HERMISTONSolar farm one step closerto depot land

As local officials wait for the former Umatilla Chemical Depot to return to local control, they are fielding inquiries from companies interested in developing the industrially zoned portion of the property.

As local officials wait for the former Umatilla Chemical Depot to return to local control, they are fielding inquiries from companies interested in developing the industrially zoned portion of the property.

During a meeting of the Columbia Development Authority board on July 31, executive director Greg Smith said one potential employer would bring in 1,200 jobs at full build-out. He said he asked what kind of wage levels the company would expect to pay and is waiting for an answer.

“One thing I’m extremely sensitive to is that I want to recruit companies that would build our economy,” he said.

The CDA is a partnership between Umatilla County, Morrow County, Port of Morrow, Port of Umatilla and the Confederated Tribes of the Umatilla Indian Reservation. While part of the former chemical depot has been turned into an Oregon National Guard training facility, the U.S. Army plans to turn over part of the depot for a wildlife refuge managed by the tribes and nearly 4,000 acres for the CDA to market as industrial, commercial and agricultural use.

As Smith pointed out with the mystery employer that could bring 1,200 jobs to the community, not all economic development is equal when it comes to things like paying a family wage. He said it will be up to the CDA to weigh all offers, and to consider things like the impact an employer will have on schools, fire districts and other local services.

Board member Don Russell, who represents Morrow County on the CDA board, said his county was “extremely proud” of how their average wage compares to other counties in Oregon. If a company wants to come in and pay 130% of the average wage, great, he said.

“If they want to pay 65%, I’m not interested,” he said.

Kim Puzey, who represents the Port of Umatilla on the board, said “just dropping” 1,200 jobs into the Hermiston area in one go would probably not work out well for an employer, given the workforce and housing currently available, but he said companies will likely be able to figure that out for themselves as they do due diligence.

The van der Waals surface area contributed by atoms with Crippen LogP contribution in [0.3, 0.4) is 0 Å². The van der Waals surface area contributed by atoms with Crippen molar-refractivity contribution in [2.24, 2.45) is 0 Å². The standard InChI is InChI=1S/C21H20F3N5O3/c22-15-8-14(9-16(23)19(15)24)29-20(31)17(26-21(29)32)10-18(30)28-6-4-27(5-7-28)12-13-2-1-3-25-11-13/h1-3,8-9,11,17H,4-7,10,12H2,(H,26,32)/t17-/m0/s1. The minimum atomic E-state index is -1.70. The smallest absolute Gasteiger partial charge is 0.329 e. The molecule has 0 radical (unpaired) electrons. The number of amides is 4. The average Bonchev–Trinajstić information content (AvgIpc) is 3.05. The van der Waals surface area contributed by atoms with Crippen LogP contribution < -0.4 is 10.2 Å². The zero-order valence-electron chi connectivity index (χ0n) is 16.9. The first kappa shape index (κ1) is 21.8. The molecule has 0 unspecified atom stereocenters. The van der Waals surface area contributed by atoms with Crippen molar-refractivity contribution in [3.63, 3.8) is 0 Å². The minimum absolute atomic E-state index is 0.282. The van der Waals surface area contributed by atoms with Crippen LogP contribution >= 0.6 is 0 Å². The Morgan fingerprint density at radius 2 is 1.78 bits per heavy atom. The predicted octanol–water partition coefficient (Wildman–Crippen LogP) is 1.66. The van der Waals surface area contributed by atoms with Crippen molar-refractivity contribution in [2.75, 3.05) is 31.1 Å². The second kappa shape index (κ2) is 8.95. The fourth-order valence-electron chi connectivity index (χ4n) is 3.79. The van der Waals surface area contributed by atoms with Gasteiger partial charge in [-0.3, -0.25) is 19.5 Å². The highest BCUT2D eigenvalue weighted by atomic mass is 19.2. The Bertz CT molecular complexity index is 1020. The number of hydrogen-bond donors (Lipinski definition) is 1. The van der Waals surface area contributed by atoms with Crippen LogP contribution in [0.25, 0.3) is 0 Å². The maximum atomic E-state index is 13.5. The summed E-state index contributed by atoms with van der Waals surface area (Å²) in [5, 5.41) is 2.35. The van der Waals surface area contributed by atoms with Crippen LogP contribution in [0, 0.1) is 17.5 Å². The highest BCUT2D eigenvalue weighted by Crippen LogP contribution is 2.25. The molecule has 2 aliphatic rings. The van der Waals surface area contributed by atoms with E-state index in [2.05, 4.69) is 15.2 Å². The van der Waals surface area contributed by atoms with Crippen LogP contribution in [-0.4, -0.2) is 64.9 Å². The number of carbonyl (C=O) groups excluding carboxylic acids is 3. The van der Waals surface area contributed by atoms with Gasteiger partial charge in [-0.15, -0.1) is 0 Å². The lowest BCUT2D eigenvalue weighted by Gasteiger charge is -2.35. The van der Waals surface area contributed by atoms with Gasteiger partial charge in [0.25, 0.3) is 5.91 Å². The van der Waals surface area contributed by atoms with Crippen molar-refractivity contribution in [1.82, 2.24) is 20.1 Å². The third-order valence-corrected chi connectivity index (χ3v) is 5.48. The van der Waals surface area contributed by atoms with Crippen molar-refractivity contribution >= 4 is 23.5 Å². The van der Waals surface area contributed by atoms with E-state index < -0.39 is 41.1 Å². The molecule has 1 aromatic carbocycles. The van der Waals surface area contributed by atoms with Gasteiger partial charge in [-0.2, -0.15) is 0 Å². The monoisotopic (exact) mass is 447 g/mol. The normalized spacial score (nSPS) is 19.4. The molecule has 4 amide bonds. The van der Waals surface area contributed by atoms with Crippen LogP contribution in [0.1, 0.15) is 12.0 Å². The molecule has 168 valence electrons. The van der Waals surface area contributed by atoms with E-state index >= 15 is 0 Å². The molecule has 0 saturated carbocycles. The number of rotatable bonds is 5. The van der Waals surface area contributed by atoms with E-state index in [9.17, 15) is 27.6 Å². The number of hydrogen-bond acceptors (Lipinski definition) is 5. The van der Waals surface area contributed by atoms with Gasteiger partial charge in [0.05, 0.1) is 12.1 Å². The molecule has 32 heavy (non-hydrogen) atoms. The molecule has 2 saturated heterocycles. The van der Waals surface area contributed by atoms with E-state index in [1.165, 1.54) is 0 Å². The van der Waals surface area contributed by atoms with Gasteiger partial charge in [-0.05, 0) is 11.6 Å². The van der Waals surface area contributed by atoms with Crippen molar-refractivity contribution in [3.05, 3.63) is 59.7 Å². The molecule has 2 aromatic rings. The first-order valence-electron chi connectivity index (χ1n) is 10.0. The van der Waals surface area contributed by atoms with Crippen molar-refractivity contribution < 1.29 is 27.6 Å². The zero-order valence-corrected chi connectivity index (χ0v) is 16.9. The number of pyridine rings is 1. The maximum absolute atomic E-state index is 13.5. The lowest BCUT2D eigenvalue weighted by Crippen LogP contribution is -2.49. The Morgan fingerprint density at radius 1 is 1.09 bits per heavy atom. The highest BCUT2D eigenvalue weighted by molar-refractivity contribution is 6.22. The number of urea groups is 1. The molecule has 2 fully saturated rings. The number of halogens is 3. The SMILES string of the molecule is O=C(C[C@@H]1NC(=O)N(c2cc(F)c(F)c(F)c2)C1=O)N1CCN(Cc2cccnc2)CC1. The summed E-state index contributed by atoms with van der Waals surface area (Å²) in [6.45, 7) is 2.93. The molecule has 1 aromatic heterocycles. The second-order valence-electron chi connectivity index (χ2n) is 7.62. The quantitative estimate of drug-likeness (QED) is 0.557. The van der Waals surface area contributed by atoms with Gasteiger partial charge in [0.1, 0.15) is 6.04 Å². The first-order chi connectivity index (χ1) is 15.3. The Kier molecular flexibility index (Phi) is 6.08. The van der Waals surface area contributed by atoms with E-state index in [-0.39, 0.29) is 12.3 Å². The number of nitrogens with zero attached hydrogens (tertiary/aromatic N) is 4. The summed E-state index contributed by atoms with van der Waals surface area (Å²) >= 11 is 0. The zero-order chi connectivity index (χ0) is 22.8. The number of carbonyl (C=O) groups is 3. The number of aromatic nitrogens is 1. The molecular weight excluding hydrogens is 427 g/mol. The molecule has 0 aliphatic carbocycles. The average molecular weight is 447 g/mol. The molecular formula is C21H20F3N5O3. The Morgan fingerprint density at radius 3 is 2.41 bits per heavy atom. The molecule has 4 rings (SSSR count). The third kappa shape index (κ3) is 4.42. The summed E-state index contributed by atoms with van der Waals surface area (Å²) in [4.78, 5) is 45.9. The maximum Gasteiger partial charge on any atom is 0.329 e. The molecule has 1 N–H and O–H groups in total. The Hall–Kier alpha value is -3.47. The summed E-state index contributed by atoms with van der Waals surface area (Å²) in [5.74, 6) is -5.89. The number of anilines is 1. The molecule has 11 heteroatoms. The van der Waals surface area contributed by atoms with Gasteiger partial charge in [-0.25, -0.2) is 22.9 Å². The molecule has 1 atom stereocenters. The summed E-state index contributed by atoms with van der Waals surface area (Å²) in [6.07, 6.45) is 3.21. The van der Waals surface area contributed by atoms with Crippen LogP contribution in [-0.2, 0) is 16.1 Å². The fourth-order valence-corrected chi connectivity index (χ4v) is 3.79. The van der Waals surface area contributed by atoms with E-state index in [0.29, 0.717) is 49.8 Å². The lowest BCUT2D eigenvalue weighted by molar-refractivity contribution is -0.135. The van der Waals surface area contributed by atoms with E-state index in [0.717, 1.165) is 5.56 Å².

Smith said as he fields interest from developers in various industries, he has kept in mind the board’s mandate that the depot property should be an alternative to other local industrial lands if those lands don’t completely meet a company’s needs, instead of trying to beat them out for viable projects.

“We’re here to collaborate and partner, not compete,” he said.

After years of working through agreements on everything from water rights to asbestos abatement, the CDA and CTUIR recently signed a memorandum of agreement over cultural and historical preservation — the last major hoop to jump through. Now all that is left is for the proper state and federal agencies to sign off on that agreement and for the transfer deed to be written up and push through the final layers of federal bureaucratic red tape for approval.

Last Wednesday, Smith proposed forming subcommittees that can prepare recommendations the CDA can act on as soon as the transfer is complete. He said one subcommittee should tackle preservation of the depot’s Oregon Trail ruts. For the ruts running through the industrial section, he said they would likely preserve about 200 yards, with a public parking area, picnic tables and kiosks.

A second subcommittee, Smith said, should start working with the Oregon Department of Transportation on planning for a new offramp leading from Interstate 82 to the industrial portion of the depot. A third subcommittee could work on water issues, including ways to coordinate with the Oregon Military Department on plans for fire suppression.

“I want to put together these subcommittees now, so when the depot does transfer we’re ready to implement these things,” he said.

A final suggestion Smith had for the board was that near the beginning of 2020 they should begin discussing how they might use roughly $1 million in “state of the art” tools and equipment they are inheriting. He suggested creation of a regional STEM (Science, Technology, Engineer and Math) center might benefit the region.

“We need to start thinking in those terms, of how do we build something that will benefit everyone,” he said.

After an executive session, the board wrapped up the meeting by approving a five-year renewal of an $8,000 annual lease of 40 acres of farmland to Columbia Basin Farming.

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